Some questions

Didier PH Martin martind at
Wed Dec 1 22:40:44 GMT 1999

Hi David,

David said:
The problem is that the RDF-Syntax spec confounds even its bravest
readers by trying to do two things at once:

a) define a model and syntax for exchanging object-oriented
   information in XML; and

b) apply the model and syntax to the problem domain of representing
   knowledge about Web pages.

Didier reply:
I guess that what is causing the confusion right at the beginning is the
triad stuff. Instead, it would have been more useful to present the concept
or the atomic unit as a record or an object without the methods. But,
contrary to RDB records, there is inheritance relationship between the RDF

So, instead of a model based on the triad "object property value" as an
atom, it would have been a lot easier to say "object as a collection of
properties/values". a schema is like a template, an object is just this
template with slots filled (values added to properties). A template can
inherit from an other template.

But, from the RDF document point of view, what we always see is the objects
and their associated collection of properties/values.

Its funny, one of the ancestor of RDF is the MCF (not from Netscape but from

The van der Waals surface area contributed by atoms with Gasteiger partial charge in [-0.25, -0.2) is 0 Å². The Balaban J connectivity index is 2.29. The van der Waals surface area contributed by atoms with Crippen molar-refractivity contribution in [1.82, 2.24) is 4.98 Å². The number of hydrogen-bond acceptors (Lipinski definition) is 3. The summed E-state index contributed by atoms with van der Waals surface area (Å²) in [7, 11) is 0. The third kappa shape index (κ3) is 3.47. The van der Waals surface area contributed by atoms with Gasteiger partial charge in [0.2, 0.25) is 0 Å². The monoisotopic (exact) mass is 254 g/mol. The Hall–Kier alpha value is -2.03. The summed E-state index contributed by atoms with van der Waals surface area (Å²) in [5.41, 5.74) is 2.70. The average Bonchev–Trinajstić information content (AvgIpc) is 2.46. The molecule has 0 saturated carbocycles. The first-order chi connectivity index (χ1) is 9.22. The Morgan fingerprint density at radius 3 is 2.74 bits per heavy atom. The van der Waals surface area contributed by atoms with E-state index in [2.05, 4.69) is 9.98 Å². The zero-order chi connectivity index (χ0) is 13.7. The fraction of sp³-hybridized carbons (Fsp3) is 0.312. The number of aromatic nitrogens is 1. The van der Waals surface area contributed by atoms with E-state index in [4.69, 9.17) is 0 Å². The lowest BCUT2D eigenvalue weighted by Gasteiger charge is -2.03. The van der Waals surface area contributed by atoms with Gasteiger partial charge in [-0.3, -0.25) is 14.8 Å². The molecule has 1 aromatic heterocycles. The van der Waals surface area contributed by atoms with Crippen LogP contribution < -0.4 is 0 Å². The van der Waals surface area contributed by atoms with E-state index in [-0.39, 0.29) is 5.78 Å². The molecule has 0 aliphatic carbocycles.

Apple research/Talva ref - and This ancestor language was designed
as a simple set of units and each unit having a collection of
property/value. It seems that instead of being simplified it just became
more obscure. its sad, it is so easy to use when well explained and

Obviously the choice of word like "about", "description" lead to think of
data about something instead of the data being _the_ something. This is why
I use a structure like this:

<rdf:description id="MyID">
... etc...

What are the gains?
a) the object is location independent.
b) its location is just an other property (and in fact it is a property)
c) Then, it is simply an object without any reference, what is giving
references is the properties.
d) I can relate the object to others with properties.
e) its easier to remember and understand.
d) this is the object not an object about an other object.

I discovered that, in some cases I want to express certain object's
relationship like for instance a hierarchy. Let's say that I want to
transfer the content of a directory service from one place to an other, then
in that case:

<rdf:description about="context1/context2/context3">
... etc...

That way,  all objects are transported as a small independent hierarchy. The
hierarchical relationship is expressed with the string in the about
attribute. And because we are used to express relative position in a
hierarchy with "/" I use it.

I didn't used it for other kind of data structures.

I do not know what went wrong??? Probably OCCAM was in vacations :-))

Didier PH Martin
Email: martind at
Web Boston (
Markup 99 (
Book to come soon: XML Pro published by Wrox Press

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